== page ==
Bitterness comes to steal our joy. It comes to steal our lives and even who we are as a person. Bitterness also seems to come at the most inconvenient times. It comes in the moments when we need joy most in our lives. I’ve never been a very bitter person. I have always been one that has been able to overlook the bad going on around me and focus on the good. However, this year I’ve found myself consumed in bitterness. I’ve been bitter about the pandemic, the division caused by the election, and so much more. This bitterness has brought out parts of me that have made me ashamed. I’ve been more jealous. I always see the cup half empty. And I’ve been angry. Yes, there are parts of our lives that we are going to get upset about, but this anger has entered a new level. It consumes me. And I’m sure I’m not the only one. This year has brought out the worst in a lot of us. This year has left us feeling bitter.

A definition of bitterness from the Oxford Dictionary is “anger and disappointment at being treated unfairly; resentment.” You could say that this year has left us feeling as if our lives are unfair. And on top of the worldly problems are our own problems. It’s easy to get to a place where we are disappointed in our own situations. Eventually we begin falling into resentment. We resent our situations and the unfair treatment. All of this builds and builds until we are bitter. The best way for me to describe bitterness is like a child’s tantrum. It can start out over something small that didn’t go our way. And then it can build into anger/resentment (the screaming and crying) which leads to a really bad mood. Except unlike a child having a tantrum, this “bad mood” lingers for days in our lives. This “bad mood” leaves us feeling ungrateful of our lives and bitter towards the people who treat us wrong.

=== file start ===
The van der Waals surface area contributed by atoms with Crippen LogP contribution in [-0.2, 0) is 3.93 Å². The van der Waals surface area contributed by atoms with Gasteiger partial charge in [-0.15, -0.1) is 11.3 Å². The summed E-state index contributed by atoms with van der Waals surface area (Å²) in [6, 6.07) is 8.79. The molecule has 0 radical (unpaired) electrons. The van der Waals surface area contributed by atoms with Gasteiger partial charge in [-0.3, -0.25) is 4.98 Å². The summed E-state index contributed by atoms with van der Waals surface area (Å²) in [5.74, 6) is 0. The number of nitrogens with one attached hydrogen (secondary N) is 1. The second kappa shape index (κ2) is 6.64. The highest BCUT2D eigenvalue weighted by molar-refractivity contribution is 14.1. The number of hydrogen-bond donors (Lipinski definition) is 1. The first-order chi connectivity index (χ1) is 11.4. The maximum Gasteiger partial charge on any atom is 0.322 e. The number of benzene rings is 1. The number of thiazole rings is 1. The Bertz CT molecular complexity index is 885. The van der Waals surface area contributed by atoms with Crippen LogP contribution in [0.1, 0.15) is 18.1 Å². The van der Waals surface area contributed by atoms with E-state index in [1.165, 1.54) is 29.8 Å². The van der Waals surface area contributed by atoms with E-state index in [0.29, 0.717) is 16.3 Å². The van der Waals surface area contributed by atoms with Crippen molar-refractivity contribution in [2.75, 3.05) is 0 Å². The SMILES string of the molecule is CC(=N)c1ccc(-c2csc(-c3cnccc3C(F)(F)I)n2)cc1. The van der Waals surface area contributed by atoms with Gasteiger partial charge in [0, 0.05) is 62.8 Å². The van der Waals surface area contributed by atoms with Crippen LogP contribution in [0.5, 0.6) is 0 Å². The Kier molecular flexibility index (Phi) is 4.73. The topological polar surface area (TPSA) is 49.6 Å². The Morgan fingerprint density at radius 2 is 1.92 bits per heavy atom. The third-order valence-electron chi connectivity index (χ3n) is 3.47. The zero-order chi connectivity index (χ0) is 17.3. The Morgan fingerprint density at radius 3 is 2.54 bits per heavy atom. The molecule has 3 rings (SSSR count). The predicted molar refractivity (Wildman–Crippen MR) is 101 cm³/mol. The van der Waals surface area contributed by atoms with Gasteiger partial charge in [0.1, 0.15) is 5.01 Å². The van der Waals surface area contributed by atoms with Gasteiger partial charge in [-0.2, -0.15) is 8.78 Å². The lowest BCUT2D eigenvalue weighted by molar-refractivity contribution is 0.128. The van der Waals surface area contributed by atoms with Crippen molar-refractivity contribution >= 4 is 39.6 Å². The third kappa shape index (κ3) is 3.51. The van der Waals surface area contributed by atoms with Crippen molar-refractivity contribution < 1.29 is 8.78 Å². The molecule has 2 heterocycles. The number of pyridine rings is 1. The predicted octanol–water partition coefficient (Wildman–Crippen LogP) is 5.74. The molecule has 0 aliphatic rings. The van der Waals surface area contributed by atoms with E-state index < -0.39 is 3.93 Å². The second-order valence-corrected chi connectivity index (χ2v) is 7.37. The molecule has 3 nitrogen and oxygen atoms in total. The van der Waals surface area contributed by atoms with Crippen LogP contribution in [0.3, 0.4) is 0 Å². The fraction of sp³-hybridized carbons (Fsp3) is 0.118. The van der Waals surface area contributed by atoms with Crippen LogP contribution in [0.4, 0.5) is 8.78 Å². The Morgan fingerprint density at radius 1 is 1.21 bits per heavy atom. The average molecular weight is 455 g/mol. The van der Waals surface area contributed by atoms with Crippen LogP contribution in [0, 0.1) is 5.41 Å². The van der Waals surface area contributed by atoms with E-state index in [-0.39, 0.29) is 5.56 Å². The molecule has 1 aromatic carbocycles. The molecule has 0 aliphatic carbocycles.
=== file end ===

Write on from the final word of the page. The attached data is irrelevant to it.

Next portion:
The concept of bitterness could not relate more to the life of Naomi whose name literally became known as “bitter.” Naomi lost almost everyone in her life. She lost her husband and her two sons, leaving her only two daughters-in-law. All of her losses seemed to be unfair. She resented those losses and her life. I mean who wouldn’t? She lost the people that were closest to her. Her daughters-in-law insisted on staying with her because they loved Naomi. This would’ve been unheard of in this time. The normal thing for these daughters-in-law to do would be to go back home to their family after their husbands had died. Naomi was insistent that they go back home. One of the daughters-in-law, Orpah, obeyed Naomi and went back home to her people, while Ruth, the other daughter-in-law, stayed with Naomi and didn’t go back to her people. Ruth’s home was Naomi.

19 So the two of them went on until they came to Bethlehem. And when they came to Bethlehem, the whole town was stirred because of them. And the women said, “Is this Naomi?” 20 She said to them, “Do not call me Naomi;[a] call me Mara,[b] for the Almighty has dealt very bitterly with me. 21 I went away full, and the Lord has brought me back empty. Why call me Naomi, when the Lord has testified against me and the Almighty has brought calamity upon me?” – Ruth 1:19-21